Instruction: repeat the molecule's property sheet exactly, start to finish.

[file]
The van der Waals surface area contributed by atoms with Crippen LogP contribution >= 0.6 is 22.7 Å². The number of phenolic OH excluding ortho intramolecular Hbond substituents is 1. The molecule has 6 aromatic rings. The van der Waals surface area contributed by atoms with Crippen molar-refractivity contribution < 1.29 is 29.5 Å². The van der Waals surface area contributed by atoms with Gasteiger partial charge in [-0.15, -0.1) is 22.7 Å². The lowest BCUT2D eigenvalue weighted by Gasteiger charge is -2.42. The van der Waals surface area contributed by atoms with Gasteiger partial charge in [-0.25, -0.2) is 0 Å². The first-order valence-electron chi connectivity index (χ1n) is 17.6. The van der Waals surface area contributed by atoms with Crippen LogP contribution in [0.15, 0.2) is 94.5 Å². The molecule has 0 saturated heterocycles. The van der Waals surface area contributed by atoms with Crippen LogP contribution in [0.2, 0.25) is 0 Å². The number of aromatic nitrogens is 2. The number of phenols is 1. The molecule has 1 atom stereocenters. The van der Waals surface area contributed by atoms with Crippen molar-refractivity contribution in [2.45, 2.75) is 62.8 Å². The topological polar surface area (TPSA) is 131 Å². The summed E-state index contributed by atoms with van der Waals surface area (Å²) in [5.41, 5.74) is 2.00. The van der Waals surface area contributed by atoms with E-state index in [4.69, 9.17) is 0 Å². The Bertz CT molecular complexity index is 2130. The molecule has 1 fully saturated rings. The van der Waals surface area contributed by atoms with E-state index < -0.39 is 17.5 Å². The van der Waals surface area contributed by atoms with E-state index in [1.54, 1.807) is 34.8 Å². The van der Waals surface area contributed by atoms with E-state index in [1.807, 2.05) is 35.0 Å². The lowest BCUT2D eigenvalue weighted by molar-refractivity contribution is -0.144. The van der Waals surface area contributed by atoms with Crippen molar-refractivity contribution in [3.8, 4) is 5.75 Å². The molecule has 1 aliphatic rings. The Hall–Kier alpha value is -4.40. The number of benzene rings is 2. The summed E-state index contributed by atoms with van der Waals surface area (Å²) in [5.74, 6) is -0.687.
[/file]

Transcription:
The van der Waals surface area contributed by atoms with Crippen LogP contribution >= 0.6 is 22.7 Å². The number of phenolic OH excluding ortho intramolecular Hbond substituents is 1. The molecule has 6 aromatic rings. The van der Waals surface area contributed by atoms with Crippen molar-refractivity contribution < 1.29 is 29.5 Å². The van der Waals surface area contributed by atoms with Gasteiger partial charge in [-0.15, -0.1) is 22.7 Å². The lowest BCUT2D eigenvalue weighted by Gasteiger charge is -2.42. The van der Waals surface area contributed by atoms with Gasteiger partial charge in [-0.25, -0.2) is 0 Å². The first-order valence-electron chi connectivity index (χ1n) is 17.6. The van der Waals surface area contributed by atoms with Crippen LogP contribution in [0.15, 0.2) is 94.5 Å². The molecule has 0 saturated heterocycles. The van der Waals surface area contributed by atoms with Crippen LogP contribution in [0.2, 0.25) is 0 Å². The number of aromatic nitrogens is 2. The number of phenols is 1. The molecule has 1 atom stereocenters. The van der Waals surface area contributed by atoms with Crippen molar-refractivity contribution in [2.45, 2.75) is 62.8 Å². The topological polar surface area (TPSA) is 131 Å². The summed E-state index contributed by atoms with van der Waals surface area (Å²) in [5.41, 5.74) is 2.00. The van der Waals surface area contributed by atoms with E-state index in [4.69, 9.17) is 0 Å². The Bertz CT molecular complexity index is 2130. The molecule has 1 fully saturated rings. The van der Waals surface area contributed by atoms with E-state index < -0.39 is 17.5 Å². The van der Waals surface area contributed by atoms with E-state index in [1.54, 1.807) is 34.8 Å². The van der Waals surface area contributed by atoms with E-state index in [1.807, 2.05) is 35.0 Å². The lowest BCUT2D eigenvalue weighted by molar-refractivity contribution is -0.144. The van der Waals surface area contributed by atoms with Crippen molar-refractivity contribution in [3.8, 4) is 5.75 Å². The molecule has 1 aliphatic rings. The Hall–Kier alpha value is -4.40. The number of benzene rings is 2. The summed E-state index contributed by atoms with van der Waals surface area (Å²) in [5.74, 6) is -0.687.